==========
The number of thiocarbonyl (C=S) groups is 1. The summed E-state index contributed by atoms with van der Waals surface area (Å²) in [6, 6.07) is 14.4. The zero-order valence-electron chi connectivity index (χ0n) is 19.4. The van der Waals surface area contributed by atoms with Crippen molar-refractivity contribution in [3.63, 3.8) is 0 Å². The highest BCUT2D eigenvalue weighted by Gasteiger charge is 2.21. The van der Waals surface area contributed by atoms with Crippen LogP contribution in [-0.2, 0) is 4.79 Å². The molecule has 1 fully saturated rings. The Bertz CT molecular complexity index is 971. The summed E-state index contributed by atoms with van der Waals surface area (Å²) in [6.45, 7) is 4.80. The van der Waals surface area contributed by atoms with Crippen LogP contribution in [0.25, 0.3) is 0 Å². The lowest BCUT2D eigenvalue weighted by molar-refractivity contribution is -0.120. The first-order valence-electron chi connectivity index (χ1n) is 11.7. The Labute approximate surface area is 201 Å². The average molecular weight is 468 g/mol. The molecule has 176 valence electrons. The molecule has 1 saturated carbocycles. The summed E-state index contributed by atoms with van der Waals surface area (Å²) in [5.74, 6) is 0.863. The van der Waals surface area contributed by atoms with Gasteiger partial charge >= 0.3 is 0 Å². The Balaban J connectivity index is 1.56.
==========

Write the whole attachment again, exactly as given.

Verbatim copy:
The number of thiocarbonyl (C=S) groups is 1. The summed E-state index contributed by atoms with van der Waals surface area (Å²) in [6, 6.07) is 14.4. The zero-order valence-electron chi connectivity index (χ0n) is 19.4. The van der Waals surface area contributed by atoms with Crippen molar-refractivity contribution in [3.63, 3.8) is 0 Å². The highest BCUT2D eigenvalue weighted by Gasteiger charge is 2.21. The van der Waals surface area contributed by atoms with Crippen LogP contribution in [-0.2, 0) is 4.79 Å². The molecule has 1 fully saturated rings. The Bertz CT molecular complexity index is 971. The summed E-state index contributed by atoms with van der Waals surface area (Å²) in [6.45, 7) is 4.80. The van der Waals surface area contributed by atoms with Crippen LogP contribution in [0.25, 0.3) is 0 Å². The lowest BCUT2D eigenvalue weighted by molar-refractivity contribution is -0.120. The first-order valence-electron chi connectivity index (χ1n) is 11.7. The Labute approximate surface area is 201 Å². The average molecular weight is 468 g/mol. The molecule has 176 valence electrons. The molecule has 1 saturated carbocycles. The summed E-state index contributed by atoms with van der Waals surface area (Å²) in [5.74, 6) is 0.863. The van der Waals surface area contributed by atoms with Gasteiger partial charge >= 0.3 is 0 Å². The Balaban J connectivity index is 1.56.